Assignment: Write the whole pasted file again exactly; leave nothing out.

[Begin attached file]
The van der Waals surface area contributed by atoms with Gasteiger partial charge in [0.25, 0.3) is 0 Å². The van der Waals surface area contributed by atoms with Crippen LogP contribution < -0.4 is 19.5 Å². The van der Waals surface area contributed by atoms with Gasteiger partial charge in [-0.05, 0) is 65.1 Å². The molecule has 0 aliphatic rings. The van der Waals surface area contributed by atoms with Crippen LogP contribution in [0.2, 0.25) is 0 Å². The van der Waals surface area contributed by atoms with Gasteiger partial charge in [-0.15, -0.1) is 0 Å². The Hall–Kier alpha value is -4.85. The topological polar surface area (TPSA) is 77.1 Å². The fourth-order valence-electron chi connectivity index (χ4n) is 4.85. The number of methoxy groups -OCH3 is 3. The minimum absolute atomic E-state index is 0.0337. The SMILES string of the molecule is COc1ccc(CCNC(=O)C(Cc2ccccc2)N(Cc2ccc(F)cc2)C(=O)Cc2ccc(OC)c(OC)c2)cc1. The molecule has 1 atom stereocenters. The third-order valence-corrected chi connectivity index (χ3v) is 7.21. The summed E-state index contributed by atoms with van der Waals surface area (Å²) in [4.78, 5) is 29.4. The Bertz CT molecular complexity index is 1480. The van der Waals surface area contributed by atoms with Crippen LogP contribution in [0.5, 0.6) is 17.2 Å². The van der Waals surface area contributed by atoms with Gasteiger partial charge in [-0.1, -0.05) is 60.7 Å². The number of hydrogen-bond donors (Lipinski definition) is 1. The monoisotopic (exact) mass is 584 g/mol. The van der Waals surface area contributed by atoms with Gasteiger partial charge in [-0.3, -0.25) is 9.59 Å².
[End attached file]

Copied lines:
The van der Waals surface area contributed by atoms with Gasteiger partial charge in [0.25, 0.3) is 0 Å². The van der Waals surface area contributed by atoms with Crippen LogP contribution < -0.4 is 19.5 Å². The van der Waals surface area contributed by atoms with Gasteiger partial charge in [-0.05, 0) is 65.1 Å². The molecule has 0 aliphatic rings. The van der Waals surface area contributed by atoms with Crippen LogP contribution in [0.2, 0.25) is 0 Å². The van der Waals surface area contributed by atoms with Gasteiger partial charge in [-0.15, -0.1) is 0 Å². The Hall–Kier alpha value is -4.85. The topological polar surface area (TPSA) is 77.1 Å². The fourth-order valence-electron chi connectivity index (χ4n) is 4.85. The number of methoxy groups -OCH3 is 3. The minimum absolute atomic E-state index is 0.0337. The SMILES string of the molecule is COc1ccc(CCNC(=O)C(Cc2ccccc2)N(Cc2ccc(F)cc2)C(=O)Cc2ccc(OC)c(OC)c2)cc1. The molecule has 1 atom stereocenters. The third-order valence-corrected chi connectivity index (χ3v) is 7.21. The summed E-state index contributed by atoms with van der Waals surface area (Å²) in [4.78, 5) is 29.4. The Bertz CT molecular complexity index is 1480. The van der Waals surface area contributed by atoms with Crippen LogP contribution in [0.5, 0.6) is 17.2 Å². The van der Waals surface area contributed by atoms with Gasteiger partial charge in [-0.1, -0.05) is 60.7 Å². The number of hydrogen-bond donors (Lipinski definition) is 1. The monoisotopic (exact) mass is 584 g/mol. The van der Waals surface area contributed by atoms with Gasteiger partial charge in [-0.3, -0.25) is 9.59 Å².